A study released in the first half of June by consultancy Capgemini showed that most high-income individuals invest in crypto and digital assets – no less than 71%. However, despite this high percentage, investors allocate only 14% of their capital to crypto on average. The rest is invested in commodities, traditional currencies, private equity, and hedge funds.
To produce the 2022 World Wealth Report, Capgemini surveyed 2,973 investors who fit this definition, with 54% falling within a wealth range of US$1 million to US$30 million and 46% with assets above US$30 million. Younger individuals (under 40) are the most interested in crypto assets, with 9 out of 10 investing in the sector.
Wealth managers will lose market share if they don’t move forward into crypto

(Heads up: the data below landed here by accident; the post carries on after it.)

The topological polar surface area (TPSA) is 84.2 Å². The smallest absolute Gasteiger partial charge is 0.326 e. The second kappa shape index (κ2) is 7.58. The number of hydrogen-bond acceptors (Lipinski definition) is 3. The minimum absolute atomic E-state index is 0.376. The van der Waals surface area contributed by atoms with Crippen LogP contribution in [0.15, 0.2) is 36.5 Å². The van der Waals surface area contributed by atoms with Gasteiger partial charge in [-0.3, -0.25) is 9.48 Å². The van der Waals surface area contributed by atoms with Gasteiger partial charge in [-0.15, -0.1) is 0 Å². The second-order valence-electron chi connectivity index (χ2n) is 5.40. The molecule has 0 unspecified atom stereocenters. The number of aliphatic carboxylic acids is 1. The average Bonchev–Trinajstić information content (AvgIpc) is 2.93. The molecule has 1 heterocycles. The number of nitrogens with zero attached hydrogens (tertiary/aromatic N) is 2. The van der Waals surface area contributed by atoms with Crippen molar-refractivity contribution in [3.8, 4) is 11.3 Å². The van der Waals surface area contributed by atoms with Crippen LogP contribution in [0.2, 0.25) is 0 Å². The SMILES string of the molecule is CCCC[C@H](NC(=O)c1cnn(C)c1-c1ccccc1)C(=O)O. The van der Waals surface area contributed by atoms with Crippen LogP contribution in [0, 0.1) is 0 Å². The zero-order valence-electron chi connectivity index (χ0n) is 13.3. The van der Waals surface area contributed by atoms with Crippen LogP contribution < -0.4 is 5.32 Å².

The survey also showed that wealth management firms are starting to take an interest in the crypto asset market, with projects to launch investment products aimed at their target audience, and that this brings a greater demand for education.
“Large wealth managers should prioritize educational actions on this trend to be able to retain their clients”, said Nilesh Vaidya, head of retail wealth management at Capgemini.
Released just before Capgemini’s report, a survey by Accenture, which considered only investors in the Asian market, also showed that wealth managers need to advance in the area of crypto assets.
The study pointed out that 67% of these firms have no plans to offer products or services related to digital assets. According to the consultancy’s assessment, this leads investors to seek opportunities and knowledge in other channels.
Thus, according to Accenture, if wealth management firms do not move forward in the digital asset market, they risk being left behind.